Arctic Cooling Freezer 7 Pro HSF

Cooling
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COMPARISONS

Along with the Freezer 7 Pro, three other heatsinks were tested on our new socket 775 test platform: A Scythe Ninja, a Thermalright XP-120, and a stock Intel heatsink. (The links take you back to our original reviews of these heatsinks, tested on our P4-2.8 Northwood socket 478 platform.) Both the Ninja and the XP-120 were tested with a Nexus 120mm fan, our current reference fan of that size.

REFERENCE HSFs on INTEL 520-775 TEST PLATFORM
Stock Intel HSF
Fan Voltage
Temp
°C Rise
°C/W MP
Noise
(dBA@1m)
AC Power
12V
52°C
31
0.31
34
133W
9V
59°C
38
0.38
26
136W
7V
throttle
N/A
N/A
20
141W
Scythe Ninja w/ Nexus 120 fan
12V
40°C
19
0.19
23
132W
9V
43°C
22
0.22
20
133W
7V
45°C
24
0.24
18
133W
5V
50°C
29
0.29
<17
134W
Thermalright XP-120 w/ Nexus 120 fan
12V
45°C
24
0.24
23
132W
9V
48°C
27
0.27
20
133W
7V
53°C
32
0.32
18
134W
5V
68°C
47
0.47
<17
140W
Airflow: Measured in Cubic Feet per Minute mounted on the HS
Load Temp:
CPUBurn for ~20 mins.
°C Rise: Temperature rise above ambient at load.
°C/W MP / TDP: Temperature rise over ambient per Watt of CPU heat, based on CPU's Maximum Power (100W)
Noise: SPL measured in dBA/1m distance with high accuracy B & K SLM
Throttle: CPU drops its internal voltage and clock speed to avoid thermal damage. Usually occurs at 75~76°C with this particular processor.


The other heatsinks and fans.

For the record:

  • The clips on our Thermalright XP-120 sample may have become worn over the course of many mounts and dismounts on many motherboards. It is very fiddly to mount on this 775 socket motherboard. It's difficult to tell whether cooling was adversely affected.
  • Both the Ninja and the XP-120 were also tested with an AcoustiFan AF120C Ultra Quiet Fan. At 12V, this fan is rated for 50CFM, and, more importantly, 34 dBA@1m. This happens to be about the same noise level as the Freezer 7 Pro at 12V. The SPL was confirms with our sound level meter in the lab. The cooling improved only by 1°C on the Ninja, and just 2°C on the XP-120. With the Ninja's widely spaced fins, the ~40 CFM of the Nexus 120 fan was already wringing close to maximum performance. With the more tightly spaced fins of the XP-120, perhaps greater performance improvement could be had with higher airflow. The AcoustiFan actually only provides just over 10 CFM gain in airflow over the Nexus 120.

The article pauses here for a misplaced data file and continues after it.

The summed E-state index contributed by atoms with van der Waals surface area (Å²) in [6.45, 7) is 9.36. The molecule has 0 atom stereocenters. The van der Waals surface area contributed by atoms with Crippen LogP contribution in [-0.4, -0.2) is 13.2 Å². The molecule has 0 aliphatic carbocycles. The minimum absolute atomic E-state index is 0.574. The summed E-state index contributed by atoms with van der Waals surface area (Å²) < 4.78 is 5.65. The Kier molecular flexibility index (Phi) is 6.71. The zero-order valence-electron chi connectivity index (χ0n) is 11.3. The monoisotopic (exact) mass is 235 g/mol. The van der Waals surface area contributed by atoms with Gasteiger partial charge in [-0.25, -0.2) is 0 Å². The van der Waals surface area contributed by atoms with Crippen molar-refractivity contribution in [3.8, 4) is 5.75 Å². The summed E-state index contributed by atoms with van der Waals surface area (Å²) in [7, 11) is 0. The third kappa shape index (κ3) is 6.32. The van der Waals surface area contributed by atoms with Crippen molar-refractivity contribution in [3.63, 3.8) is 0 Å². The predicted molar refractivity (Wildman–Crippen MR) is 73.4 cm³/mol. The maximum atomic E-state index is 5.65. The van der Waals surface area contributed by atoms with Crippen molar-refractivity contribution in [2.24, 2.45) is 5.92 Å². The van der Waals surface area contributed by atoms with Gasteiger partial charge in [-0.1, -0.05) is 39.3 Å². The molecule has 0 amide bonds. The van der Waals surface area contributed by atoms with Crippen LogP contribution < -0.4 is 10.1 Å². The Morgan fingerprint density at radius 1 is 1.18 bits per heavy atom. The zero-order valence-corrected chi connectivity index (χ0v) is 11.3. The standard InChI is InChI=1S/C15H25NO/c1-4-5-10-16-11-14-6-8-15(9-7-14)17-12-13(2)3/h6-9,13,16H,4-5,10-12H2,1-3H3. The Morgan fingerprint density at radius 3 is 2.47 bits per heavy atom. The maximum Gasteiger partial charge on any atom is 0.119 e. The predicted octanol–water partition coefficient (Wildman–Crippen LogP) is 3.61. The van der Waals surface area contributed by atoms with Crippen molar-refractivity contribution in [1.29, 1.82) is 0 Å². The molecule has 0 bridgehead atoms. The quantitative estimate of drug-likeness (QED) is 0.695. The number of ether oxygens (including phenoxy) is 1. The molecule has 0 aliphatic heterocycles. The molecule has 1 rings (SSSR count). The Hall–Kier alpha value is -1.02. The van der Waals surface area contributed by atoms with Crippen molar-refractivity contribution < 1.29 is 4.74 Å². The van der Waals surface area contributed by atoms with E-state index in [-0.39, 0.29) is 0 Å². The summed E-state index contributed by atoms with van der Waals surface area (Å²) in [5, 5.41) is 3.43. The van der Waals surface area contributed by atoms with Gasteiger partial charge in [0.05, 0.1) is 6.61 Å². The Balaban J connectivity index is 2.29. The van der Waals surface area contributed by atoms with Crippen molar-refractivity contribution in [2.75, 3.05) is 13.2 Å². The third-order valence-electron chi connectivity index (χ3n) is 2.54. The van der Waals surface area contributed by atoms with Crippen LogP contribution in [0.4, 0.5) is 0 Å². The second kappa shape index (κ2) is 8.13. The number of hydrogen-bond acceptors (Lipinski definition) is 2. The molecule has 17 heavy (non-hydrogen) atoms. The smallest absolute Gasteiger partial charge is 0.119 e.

The XP-120...


...and the Ninja were both mounted with the 478 conversion adaptors that came with the Ninja.

For your reading convenience, here's the test data on the Freezer 7 Pro from the previous page:

Arctic Cooling Freezer 7 Pro with Stock fan
Fan Voltage
RPM
Temp
°C Rise
°C/W MP
°C/W TDP
Noise
(dBA@1m)
AC Power
12V
2400
39°C
18
0.18
0.21
33~37
132W
10V
1800
47°C
26
0.26
0.31
28
132W
9V
1350
53°C
32
0.32
0.38
20
134W
8V
900
67°C
N/A
N/A
N/A
18
138W
7V
<700
throttle
N/A
N/A
N/A
<17
141W

Comparison 1: AT HIGH SPEED / NOISE

Heatsinks Compared at about the Same High Noise Level
Heatsink/Fan
Noise
(SPL - dBA@1m)
Fan Voltage
Load Temp
°C Rise
°C/W MP
AC Power
Arctic Cooling Freezer 7 Pro
33~37
12
39°C
18
0.18
132W
Scythe Ninja, AcoustiFan 120
35
12
39°C
18
0.18
132W
Thermalright XP-120, AcoustiFan 120
35
12
43°C
22
0.22
132W
Stock Intel HSF
34
12
52°C
31
0.31
133W

The Freezer 7 Pro did a great job of cooling at 12V. It blew past the stock cooler, and handily beat the XP-120 + Acoustifan 120 combo by a big 5°C margin. Only the Ninja + Acoustifan 120 combo could keep up. For overclockers and performance enthusiasts, this is very good news. This kind of cooling performance at such a modest price is a pretty amazing bargain. Both the Ninja and XP-120 sell for US$40~50 without a fan. Any 120mm fan will set you back another $10 at least. But for anyone interested in low noise, none of the above heatsink configurations are worthwhile. They are all just too loud. As for the question of better cooling for the VRM, this was not reflected in the AC power draw measurements.

Comparison 2: AT LOW SPEED / NOISE

Now, if you examine all the above performance tables, you will find that even at 12V, the Nexus fan is just 23 dBA@1m. The closest matching acoustic points for the Freezer 7 Pro are 28 dBA@1m at 10V or 20 dBA@1m at 9V. We could go back and reinstall that heatsink yet once again and run yet another test at 9.5V, but what say we fudge a little here and just split the difference in the results between 10V and 9V? We think this would be fairly representative. (If you disagree with this minor compromise, you can always rant at us in the forums.)

Heatsinks Compared at about the Same Quiet Noise Level
Heatsink/Fan
Noise
(SPL - dBA@1m)
Fan Voltage